This website concerns: African American history -- especially historic and current connections with Native Americans-- and social history of the American Mid-West, family history, and commemorating Kansas history.



October 31, 2015 -- 10 am - 2:30pm
Metropolitan Baptist Church, 853 Washington Blvd. KC, Kansas
(This forum is co-sponsored by the Kansas Humanities Council)


Ms. Angela Bates:
“The Nicodemus Connection to a Vice President."
For the KHC press-release regarding this presentation: click here

Gordon Parks: by Mr.Charles McAfee, Architect
Quindaro, KS: by Ms. Nedra Bonds, Artist & Educator
Humboldt, KS families: by Dr. Willard R. Johnson, retired Professor, MIT
NorthEast Kansas Ciity, KS: by Rev. Robert L. Baynham,


November 14, 2015 ----- 12noon – 4 pm
Kansas African American Museum
601 N. Water St. Wichita, KS

The Brown Family: by Ms. Shelia Brown-Kinnard, Educator
The Sims Family: by Mr. Charles McAfee
The Sexton Family: by Dr. Eric Sexton, V.P. Wichita State Univ.
Some Humboldt KS families: by Dr. Willard R. Johnson, retired Professor, MIT .
Lunch will be available at each forum at a minimal cost

Please RSVP for either forum by email to:, or; or



NEW VIDEO (added in 2014) of the Humboldt, Kansas ceremony from June, 2000, commemorating "THE GREAT ESCAPE" of Indians and Blacks over "The Trail of Blood on Ice" from "Indian Territory" (now Oklahoma) to Kansas. This 1861/2 flight was led by the Muskogee leader Opothleyahola and reflected  a "comrades in arms" collaboration  between many thousands of Native Americans and hundreds of African Americans to escape slavery and/or the Confederacy.

 Click here for the introduction to our DVD on the complete ceremony. Please note that all the video footage on this ceremony is under copyright protection by the KIAANAFH and may not legally be reproduced without our permission. Click HERE for video footage of the opening of the ceremony and the speech by the Muskogee Creek Indian Nation's Principal Chief, Mr. R. Perry Beaver, and the first half of the presensation by KIAANAFH President Prof. Willard R Johnson. CLICK HERE for the completion of Johnson's presentation, and other speakers about the experience of the refugees.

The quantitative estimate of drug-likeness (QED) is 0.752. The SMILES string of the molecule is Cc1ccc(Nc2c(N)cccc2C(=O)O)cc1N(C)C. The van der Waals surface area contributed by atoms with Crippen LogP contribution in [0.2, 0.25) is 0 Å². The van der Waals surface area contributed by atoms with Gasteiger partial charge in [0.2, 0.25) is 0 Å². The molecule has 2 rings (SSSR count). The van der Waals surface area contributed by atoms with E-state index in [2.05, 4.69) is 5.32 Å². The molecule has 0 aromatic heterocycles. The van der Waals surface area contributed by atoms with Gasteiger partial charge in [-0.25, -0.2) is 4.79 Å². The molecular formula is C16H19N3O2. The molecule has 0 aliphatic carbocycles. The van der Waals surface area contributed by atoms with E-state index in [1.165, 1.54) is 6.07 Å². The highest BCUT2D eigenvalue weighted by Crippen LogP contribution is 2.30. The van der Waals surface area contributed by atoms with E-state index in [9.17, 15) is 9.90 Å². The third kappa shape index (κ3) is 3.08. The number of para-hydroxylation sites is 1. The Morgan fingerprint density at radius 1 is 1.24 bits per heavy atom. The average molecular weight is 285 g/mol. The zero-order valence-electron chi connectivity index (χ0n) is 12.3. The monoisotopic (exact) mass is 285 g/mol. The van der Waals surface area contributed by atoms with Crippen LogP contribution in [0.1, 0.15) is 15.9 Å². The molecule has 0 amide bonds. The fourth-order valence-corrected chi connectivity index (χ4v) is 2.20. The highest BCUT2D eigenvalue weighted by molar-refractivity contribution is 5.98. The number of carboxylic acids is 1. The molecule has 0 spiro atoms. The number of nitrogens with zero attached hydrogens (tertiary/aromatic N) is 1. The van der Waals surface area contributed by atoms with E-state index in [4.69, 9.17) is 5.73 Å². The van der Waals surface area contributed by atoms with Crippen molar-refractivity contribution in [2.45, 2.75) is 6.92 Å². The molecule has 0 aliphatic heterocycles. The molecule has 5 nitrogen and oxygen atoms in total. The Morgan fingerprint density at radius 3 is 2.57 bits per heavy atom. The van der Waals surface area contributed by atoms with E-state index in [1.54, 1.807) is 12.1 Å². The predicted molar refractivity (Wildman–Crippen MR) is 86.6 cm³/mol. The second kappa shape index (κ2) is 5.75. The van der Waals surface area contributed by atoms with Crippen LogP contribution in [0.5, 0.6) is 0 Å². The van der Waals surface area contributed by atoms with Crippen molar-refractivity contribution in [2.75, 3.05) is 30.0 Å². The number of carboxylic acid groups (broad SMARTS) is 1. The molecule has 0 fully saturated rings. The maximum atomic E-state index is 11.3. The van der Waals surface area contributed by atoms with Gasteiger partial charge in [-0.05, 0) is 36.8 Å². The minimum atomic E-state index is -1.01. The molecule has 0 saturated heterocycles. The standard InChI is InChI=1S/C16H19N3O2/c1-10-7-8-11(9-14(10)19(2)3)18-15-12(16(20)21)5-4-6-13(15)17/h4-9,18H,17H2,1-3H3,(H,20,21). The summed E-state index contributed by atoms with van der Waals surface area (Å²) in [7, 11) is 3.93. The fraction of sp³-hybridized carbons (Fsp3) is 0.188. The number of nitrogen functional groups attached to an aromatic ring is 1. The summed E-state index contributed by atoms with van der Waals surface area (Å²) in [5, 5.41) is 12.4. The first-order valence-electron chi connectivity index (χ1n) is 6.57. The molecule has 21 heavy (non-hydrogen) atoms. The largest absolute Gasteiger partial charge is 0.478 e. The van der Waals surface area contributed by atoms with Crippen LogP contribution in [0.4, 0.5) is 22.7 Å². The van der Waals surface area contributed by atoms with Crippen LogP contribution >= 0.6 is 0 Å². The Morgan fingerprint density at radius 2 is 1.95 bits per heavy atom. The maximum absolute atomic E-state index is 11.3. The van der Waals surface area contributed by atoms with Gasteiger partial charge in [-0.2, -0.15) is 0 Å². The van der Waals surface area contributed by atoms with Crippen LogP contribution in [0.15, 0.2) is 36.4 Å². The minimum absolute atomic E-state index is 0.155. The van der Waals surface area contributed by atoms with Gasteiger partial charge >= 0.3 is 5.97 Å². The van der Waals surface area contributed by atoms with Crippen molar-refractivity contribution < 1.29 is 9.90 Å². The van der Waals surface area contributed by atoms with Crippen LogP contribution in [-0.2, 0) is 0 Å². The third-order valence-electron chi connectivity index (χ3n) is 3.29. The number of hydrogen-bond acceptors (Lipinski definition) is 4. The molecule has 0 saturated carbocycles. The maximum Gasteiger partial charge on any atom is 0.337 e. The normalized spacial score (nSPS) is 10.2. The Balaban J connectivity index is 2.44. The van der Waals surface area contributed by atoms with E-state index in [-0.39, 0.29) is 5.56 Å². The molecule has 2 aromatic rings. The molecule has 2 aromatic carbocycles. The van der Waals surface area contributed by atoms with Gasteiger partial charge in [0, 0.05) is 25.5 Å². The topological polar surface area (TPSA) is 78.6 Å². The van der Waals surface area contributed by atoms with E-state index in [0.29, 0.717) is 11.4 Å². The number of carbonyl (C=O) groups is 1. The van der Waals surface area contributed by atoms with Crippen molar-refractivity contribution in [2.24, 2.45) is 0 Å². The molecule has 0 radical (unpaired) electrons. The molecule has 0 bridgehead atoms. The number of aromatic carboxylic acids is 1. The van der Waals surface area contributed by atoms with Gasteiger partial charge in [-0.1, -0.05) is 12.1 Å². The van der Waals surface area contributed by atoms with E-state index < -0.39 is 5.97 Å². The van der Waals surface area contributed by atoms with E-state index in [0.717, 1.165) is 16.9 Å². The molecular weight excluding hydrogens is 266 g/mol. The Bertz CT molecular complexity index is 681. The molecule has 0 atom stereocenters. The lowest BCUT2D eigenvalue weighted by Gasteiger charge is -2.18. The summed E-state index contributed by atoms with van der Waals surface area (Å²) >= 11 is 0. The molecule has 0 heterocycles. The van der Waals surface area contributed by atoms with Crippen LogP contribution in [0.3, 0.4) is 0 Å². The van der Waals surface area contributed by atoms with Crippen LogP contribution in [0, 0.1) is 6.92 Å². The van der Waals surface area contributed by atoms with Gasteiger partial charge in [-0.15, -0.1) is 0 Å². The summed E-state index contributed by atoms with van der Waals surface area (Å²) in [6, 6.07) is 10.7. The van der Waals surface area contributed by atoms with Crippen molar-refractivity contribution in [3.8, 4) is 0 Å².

CLICK HERE for PART THREE to continue the presentations by descendants of the refugees and of some of the principal figures in the story of the Great Escape.

CLICK HERE for PART FOUR to complete the presentations by descendants, including direct descendants of Opothleyahola and other leaders of that time. (See near the very bottom of this web page for more material on this event.)



video -- Concepts of citizenship relevant to Blacks with Indians
(This 2 hour panel from February 2011 at M.I.T. incluudes a 20+ minute talk by Willard R. Johnson --- after starting the video, move the location mark to start at 1hr 17 minutes.)



“Out of the shadows:
Notable African American families
and sites of Mid-America”

Saturday, August 25, 2012 -- 10am to 2pm

at The Black Archives of Mid-America
1722 E. 17th Terrace, Kansas City, MO 64108

Sponsored by The KIAANAFH (with partial support by FFNHA, the Black Archives of Mid-America,
and the M.I.T. Political Science Dept.)


The stories we discussed concerned the families in the Kansas and Missouri area that settled here before 1950.
We hope to help our children and grandchildren take pride in their family’s heritage.
We aim to bring prominence to our stories by making them known to the thousands of tourists who, in coming years,
will visit the U.S. National Park Service’s project called Freedom’s Frontier National Heritage Area (FFNHA).

We discussed important but still all too little known places and people in KS/MO history, such as:
o Dr. George Washington Carver: scientist, educator, inventor, artist, born in MO, product of KS education.
o Sarah Rector: the richest Black woman in the US, perhaps the world of her time, who was a resident of KC.
o Bishop John Andrew Greg: who was a noted educator, U.S. diplomat, AME church leader, resident of KC, KS.
o Melvin B. Tolson: educator, labor organizer, civic leader, coach of the famous “Great Debaters,” resident of KC, MO.
o Polly Crossilin: Black Seminole/Creek Indian founder of the Colored Church (Poplar Grove) of Humboldt, KS.
o The role Sumner High School of Kansas City in producing many African American leaders.
o Contributions of the region's African American women's clubs and organizations.
o The contributions of the early local African American churches.
o Stories and sites introduced by the participants.

Speakers included:
Ms. Julie McPike, Project Coordinator, FFNHA
Mr. Chester Owens, former member of KC, KS City Council
Mr. Robert Farnsworth, historian and biographer of Melvin B. Tolson
Dr. Doretha Williams, Executive Director of the Black Archives of Mid-America